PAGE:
The Ambiguities in SFSP Policy:

Keeping in mind that the dominant purpose of insurance is protection against perils covered, two major ambiguities in the SFSP policy which have often vexed the insured and insurer alike are the specific exclusion (a) of the RSMD cover and the General Exclusion No. 10 of the standard fire policy. The specific exclusion (a) to the RSMD cover excludes any loss caused by “total or partial cessation of work or the retardation or interruption or cessation of any process or operations or omissions of any kind.” On the other hand, the General Exclusion No. 10 of SFSP Policy excludes “loss, or damage by spoilage resulting from the retardation or interruption or cessation of any process or operation caused by operation of any of the perils covered.” A reading of both of the aforesaid exclusion clauses shows that barring superfluous structural difference, the specific exclusion (a) to the RSMD cover, is practically same as the General Exclusion No. 10 of SFSP Policy in terms of nature, of their inherent ambiguity, unbridled wideness and circumstances in which they tend to operate. Therefore, both of these exclusion clauses pose same drastic challenges to the fundamental purpose of the fire insurance contract, i.e. indemnity against losses proximately caused by insured perils. The reason for which the focus is on these two above-mentioned exclusions is that these two exclusions, by dint of their inherent ambiguities, have a tremendous potential of defeating the main purpose of insurance for a wide array of customers who obtain SFSP Policy to protect their business interests without being aware or notified of their vulnerability to be deprived of legitimately expected protection under the policy.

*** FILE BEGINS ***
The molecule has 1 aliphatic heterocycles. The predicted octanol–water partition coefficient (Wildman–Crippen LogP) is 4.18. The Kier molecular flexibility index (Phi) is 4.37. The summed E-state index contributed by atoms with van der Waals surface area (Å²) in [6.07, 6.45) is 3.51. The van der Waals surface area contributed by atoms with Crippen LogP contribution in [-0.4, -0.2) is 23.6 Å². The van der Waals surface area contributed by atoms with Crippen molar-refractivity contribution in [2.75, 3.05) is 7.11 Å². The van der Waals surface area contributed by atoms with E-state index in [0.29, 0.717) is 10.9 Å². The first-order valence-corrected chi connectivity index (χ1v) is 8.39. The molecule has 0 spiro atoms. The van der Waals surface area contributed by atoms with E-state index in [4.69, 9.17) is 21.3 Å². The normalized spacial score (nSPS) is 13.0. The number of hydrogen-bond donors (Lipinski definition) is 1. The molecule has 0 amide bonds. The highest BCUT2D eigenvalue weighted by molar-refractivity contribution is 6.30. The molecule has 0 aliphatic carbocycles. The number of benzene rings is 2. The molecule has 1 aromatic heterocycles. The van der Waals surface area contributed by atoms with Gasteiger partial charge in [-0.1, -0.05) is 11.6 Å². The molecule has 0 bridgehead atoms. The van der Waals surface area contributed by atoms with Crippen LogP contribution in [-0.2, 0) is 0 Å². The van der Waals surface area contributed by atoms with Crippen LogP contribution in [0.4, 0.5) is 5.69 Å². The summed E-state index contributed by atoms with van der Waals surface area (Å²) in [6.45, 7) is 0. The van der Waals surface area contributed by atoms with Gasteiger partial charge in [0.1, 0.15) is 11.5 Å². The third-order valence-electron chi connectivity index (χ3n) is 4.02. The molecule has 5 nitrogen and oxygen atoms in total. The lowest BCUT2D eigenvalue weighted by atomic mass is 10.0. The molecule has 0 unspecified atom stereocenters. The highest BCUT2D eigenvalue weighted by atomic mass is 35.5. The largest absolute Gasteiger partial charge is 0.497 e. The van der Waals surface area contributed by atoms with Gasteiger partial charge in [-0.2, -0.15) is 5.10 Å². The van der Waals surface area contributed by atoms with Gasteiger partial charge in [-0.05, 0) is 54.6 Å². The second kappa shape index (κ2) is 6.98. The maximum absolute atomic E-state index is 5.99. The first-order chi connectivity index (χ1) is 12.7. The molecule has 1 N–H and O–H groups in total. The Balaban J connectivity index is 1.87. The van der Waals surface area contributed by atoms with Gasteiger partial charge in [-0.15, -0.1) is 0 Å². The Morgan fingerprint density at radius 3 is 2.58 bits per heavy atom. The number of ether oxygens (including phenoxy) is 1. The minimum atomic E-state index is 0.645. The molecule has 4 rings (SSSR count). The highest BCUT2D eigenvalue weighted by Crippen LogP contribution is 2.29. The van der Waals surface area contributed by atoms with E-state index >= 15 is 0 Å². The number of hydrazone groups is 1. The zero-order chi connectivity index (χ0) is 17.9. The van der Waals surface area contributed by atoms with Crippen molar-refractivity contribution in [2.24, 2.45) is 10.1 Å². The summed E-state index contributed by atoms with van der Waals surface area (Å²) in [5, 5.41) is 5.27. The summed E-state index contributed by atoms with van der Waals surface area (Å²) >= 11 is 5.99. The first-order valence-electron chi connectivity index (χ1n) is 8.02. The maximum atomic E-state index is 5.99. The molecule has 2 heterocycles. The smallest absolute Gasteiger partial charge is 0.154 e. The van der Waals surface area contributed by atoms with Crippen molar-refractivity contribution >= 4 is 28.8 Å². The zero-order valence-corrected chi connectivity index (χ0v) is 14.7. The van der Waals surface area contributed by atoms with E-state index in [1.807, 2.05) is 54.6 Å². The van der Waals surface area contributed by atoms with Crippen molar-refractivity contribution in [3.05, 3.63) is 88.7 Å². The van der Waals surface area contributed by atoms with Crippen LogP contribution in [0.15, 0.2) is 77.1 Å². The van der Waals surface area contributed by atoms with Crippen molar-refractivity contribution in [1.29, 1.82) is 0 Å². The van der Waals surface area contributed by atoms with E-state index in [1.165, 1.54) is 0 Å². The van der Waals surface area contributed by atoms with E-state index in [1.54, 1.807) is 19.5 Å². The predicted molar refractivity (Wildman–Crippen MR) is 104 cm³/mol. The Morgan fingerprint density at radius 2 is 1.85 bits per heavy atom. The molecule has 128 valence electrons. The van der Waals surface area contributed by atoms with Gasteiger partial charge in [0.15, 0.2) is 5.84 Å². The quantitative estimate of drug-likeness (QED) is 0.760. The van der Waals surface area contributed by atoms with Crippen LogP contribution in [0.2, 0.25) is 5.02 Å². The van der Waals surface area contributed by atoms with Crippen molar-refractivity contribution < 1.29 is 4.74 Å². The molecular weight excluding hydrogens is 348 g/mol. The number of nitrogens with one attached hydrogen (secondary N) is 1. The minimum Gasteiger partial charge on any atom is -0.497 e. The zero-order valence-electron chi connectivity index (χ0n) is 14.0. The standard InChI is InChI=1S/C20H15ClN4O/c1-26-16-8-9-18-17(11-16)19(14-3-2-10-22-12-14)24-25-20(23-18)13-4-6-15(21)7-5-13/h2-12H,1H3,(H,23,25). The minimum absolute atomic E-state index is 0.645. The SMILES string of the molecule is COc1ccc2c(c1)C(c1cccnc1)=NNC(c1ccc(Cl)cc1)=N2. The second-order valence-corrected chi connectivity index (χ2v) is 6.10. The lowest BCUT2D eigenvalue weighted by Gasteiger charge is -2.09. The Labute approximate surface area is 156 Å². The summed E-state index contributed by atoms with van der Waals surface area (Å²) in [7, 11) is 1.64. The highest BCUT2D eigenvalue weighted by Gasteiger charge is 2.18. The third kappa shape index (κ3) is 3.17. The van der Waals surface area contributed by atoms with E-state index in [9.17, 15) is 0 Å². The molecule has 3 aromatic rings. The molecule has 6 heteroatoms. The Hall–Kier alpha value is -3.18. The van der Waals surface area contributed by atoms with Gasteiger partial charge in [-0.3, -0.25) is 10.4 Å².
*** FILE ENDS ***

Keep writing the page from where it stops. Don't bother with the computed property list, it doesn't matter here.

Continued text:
The vulnerable sector:

Fire insurance policies are being sold by insurance companies in India to many power-driven manufacturing industries, in which machines and equipments are used under human supervision and control with continuous feeding of fuel or electricity. The best examples of such industries are metallurgical industries and chemical industries constituting a major share of the organized industrial sector of India (Source: http://business.mapsofindia.com), in which regulated heating and cooling in furnaces and boilers are integral to industrial operations. In such industries, operation of most of the insured perils under the SFSP Policy can, more often than not, proximately and inevitably cause major damage to insured plant and machineries through an unbroken and interwoven chain reactions involving power outage followed by retardation of manufacturing operations, without intervention of any other force or peril having originated and working from a new and independent source. This aspect would be clearer by a real-life illustration of a recent incident of loss and repudiation thereof, which came to my notice in course of an informal discussion with an old colleague from the insurance industry. In that case, damage to a furnace of an iron & steel industrial unit maliciously caused by a rioting mob by abruptly and forcibly disconnecting power supply to the furnace by use of violence and threat. The claim for such damage was turned down by an insurance company by resorting to General Exclusion No. 10 of the SFSP policy on the plea that such damage to the blast furnace was caused due to interruption and retardation of operation i.e. regulated heat generation and temperature control in the melting furnace run by electricity. Similarly, if an active furnace or boiler is damaged due to power outage caused by any other insured peril like fire or flood, in such case also, the ambiguous and widely unbridled wordings of the General Exclusion No. 10 would ostensibly allow the insurer to deny liability by resorting to General Exclusion No. 10 on the same plea as resorted to by the insurer in the case which I have described above.